first published on June 19, 2017 by Josh
A conventional infantry squad is made up of a number of small units known as fire-teams. Inside of these small units, members of the team are given specific tasks that allow the fire-team to maneuver. Generally speaking, a fire-team will have a small unit leader who takes commands from the squad-leader, one or two basic riflemen, and a member who operates some sort of light machine gun that is utilized to help the fire-team maneuver through direct fire support. With this basic set-up, a 3 fire-team squad is prepared to conduct maneuver operations against a superior force, as long as they are trained to operate together.
In non-professional units and paramilitaries, the dream of an organized squad is something that doesn’t exist. The best examples of this that we have seen in recent years is in action camera footage coming out of the Syrian Civil War, where all sides of the conflict are far from professional, and even farther from being a trained and competent force on the battlefield.
Often, we will see units in the Syrian Civil War attempting to thrive on the chaos of battle. This inshallah style of warfare is the only thing that has really allowed any unit success, as they helplessly throw bullets, bombs, and bodies into their enemy’s meat grinder with the hopes of finding success. Sometimes they find it, other times they find death and confusion with the success they were seeking.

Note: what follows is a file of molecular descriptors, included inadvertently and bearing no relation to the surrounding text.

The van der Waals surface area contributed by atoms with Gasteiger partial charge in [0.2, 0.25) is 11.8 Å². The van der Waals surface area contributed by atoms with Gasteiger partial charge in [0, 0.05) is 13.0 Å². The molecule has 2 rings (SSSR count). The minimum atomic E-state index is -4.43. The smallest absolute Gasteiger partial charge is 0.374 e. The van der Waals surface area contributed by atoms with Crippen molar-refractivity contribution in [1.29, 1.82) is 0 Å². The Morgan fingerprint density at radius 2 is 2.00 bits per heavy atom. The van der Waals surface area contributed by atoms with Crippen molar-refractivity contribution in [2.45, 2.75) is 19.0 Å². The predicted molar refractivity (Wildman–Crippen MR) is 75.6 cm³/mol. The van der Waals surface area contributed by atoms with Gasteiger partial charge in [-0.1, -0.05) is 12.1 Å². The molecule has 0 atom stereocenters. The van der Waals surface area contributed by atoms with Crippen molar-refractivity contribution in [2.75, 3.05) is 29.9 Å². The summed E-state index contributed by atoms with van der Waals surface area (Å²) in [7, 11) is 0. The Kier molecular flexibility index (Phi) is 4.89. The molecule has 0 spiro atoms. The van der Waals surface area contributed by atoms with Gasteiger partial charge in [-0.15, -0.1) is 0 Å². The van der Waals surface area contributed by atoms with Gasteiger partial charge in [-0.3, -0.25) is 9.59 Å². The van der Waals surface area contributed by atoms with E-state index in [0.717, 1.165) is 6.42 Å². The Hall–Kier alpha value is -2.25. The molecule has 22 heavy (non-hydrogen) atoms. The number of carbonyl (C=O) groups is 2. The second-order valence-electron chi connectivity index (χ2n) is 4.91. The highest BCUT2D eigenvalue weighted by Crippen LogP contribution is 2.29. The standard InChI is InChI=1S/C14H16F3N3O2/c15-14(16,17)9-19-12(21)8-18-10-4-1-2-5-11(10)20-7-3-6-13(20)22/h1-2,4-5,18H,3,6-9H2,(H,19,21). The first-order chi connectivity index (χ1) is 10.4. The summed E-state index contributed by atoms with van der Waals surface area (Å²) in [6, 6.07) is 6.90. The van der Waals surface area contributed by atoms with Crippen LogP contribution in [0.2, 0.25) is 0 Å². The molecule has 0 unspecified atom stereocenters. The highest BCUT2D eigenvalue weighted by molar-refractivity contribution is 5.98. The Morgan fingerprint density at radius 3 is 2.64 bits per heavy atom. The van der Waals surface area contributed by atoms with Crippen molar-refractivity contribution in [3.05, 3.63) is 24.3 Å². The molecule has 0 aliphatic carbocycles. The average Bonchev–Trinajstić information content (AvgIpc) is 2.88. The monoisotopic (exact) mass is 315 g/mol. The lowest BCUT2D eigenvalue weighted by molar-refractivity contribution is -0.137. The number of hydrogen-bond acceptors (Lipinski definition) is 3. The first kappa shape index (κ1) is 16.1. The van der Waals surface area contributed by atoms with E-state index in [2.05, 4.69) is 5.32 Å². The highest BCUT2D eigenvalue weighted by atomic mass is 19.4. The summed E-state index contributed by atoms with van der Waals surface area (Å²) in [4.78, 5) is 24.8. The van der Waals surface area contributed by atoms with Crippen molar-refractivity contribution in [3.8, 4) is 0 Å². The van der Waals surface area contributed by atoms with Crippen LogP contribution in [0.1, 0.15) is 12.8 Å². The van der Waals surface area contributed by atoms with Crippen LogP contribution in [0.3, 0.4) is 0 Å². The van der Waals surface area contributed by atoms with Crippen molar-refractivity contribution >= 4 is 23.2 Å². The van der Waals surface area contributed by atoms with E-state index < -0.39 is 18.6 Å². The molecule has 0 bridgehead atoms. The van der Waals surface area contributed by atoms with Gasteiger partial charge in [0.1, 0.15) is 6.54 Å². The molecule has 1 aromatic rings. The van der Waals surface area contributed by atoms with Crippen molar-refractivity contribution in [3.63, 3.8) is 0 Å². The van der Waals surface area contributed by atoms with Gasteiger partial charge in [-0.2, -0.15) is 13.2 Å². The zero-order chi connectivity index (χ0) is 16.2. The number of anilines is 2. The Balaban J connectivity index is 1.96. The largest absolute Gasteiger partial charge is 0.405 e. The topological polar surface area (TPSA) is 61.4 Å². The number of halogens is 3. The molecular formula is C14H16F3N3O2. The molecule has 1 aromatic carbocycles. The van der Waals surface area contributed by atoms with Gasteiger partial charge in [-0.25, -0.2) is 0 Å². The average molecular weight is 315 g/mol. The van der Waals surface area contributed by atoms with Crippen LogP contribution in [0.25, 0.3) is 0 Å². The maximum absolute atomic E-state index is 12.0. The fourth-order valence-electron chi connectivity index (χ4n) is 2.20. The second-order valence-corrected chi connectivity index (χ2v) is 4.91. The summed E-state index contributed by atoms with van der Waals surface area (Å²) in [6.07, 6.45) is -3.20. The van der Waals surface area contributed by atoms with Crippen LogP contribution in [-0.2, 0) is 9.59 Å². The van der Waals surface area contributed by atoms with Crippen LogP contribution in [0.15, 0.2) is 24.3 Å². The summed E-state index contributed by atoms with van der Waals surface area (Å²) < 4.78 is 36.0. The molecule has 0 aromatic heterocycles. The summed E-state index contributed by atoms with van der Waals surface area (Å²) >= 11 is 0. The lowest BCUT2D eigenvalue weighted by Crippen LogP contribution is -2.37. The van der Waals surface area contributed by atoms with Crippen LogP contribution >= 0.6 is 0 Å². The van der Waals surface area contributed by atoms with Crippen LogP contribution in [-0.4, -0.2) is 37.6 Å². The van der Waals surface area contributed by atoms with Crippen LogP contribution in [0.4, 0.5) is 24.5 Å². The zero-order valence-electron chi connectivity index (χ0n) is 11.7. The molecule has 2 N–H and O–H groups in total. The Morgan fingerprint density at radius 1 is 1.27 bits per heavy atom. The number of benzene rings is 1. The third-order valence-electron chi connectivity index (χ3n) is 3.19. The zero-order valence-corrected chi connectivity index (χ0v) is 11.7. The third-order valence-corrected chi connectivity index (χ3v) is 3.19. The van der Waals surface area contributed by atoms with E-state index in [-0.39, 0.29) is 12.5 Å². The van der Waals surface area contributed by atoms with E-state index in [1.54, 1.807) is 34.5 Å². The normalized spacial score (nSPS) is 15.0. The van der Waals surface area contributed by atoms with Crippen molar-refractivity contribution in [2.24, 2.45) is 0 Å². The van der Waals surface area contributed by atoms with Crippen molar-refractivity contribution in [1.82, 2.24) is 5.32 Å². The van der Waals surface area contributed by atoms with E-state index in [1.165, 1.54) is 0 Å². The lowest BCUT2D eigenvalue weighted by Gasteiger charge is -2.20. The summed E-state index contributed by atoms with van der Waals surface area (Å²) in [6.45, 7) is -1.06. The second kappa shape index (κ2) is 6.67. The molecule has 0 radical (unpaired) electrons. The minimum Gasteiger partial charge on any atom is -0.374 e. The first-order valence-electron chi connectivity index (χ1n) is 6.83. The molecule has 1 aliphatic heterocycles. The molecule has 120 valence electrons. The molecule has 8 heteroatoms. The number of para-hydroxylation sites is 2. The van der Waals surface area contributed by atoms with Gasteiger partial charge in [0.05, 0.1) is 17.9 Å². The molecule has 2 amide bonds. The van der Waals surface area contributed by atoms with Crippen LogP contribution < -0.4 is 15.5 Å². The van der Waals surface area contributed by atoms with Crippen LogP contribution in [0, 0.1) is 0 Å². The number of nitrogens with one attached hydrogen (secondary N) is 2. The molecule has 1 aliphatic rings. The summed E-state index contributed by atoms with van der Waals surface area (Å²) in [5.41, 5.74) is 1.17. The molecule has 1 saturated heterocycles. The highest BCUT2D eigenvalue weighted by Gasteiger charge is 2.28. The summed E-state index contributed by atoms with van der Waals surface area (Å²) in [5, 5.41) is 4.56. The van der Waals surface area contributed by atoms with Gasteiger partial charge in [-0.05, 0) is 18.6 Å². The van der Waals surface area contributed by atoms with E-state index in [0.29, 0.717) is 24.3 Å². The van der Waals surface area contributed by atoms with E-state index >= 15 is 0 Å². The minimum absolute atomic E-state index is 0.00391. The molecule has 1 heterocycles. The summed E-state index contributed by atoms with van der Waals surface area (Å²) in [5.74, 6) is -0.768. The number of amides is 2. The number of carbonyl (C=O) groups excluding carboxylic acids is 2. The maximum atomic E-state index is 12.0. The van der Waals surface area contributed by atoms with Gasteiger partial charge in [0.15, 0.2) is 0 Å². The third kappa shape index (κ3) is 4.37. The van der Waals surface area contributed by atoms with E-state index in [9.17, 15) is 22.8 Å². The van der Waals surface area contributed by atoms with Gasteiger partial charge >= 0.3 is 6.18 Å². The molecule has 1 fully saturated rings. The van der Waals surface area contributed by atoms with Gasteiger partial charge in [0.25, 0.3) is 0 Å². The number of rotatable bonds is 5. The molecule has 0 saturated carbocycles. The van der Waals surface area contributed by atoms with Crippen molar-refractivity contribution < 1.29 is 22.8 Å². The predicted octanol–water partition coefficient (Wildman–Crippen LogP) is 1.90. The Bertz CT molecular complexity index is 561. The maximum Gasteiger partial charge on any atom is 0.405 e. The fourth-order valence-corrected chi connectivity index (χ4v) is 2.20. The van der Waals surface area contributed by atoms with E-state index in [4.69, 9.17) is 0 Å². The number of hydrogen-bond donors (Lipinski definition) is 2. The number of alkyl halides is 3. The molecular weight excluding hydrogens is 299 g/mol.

What you’re about to witness is an uncoordinated attack from a group of Free Syrian Army fighters directly into a Syrian Arab Army position. The attack, which is clearly a planned advance, is an absolute mess because the leadership within the unit is completely absent and decisions are only being made at the individual level. With this style of fire and maneuver, long pauses and lulls in the momentum are ever-present and it’s a miracle that the Free Syrian Troops aren’t completely wiped out by the defending force.
At multiple points during the advance, the chaos is completely uncontrolled. Several FSA troops are grievously wounded in an explosion, and simultaneously a number of other FSA fighters go into full retreat leaving them behind. It isn’t until they accidentally begin to consolidate their position that the fighter wearing the camera makes the decision to go save one of the injured fighters who has had his leg broken at an awful angle by the blast and falling debris.
Shortly after this, the casualty collection point is spotted on camera as well. Zero aid is being rendered to the wounded, and instead all of the FSA fighters who aren’t injured are in a static firing position exchanging rounds with the Syrian Arab Army troops fruitlessly.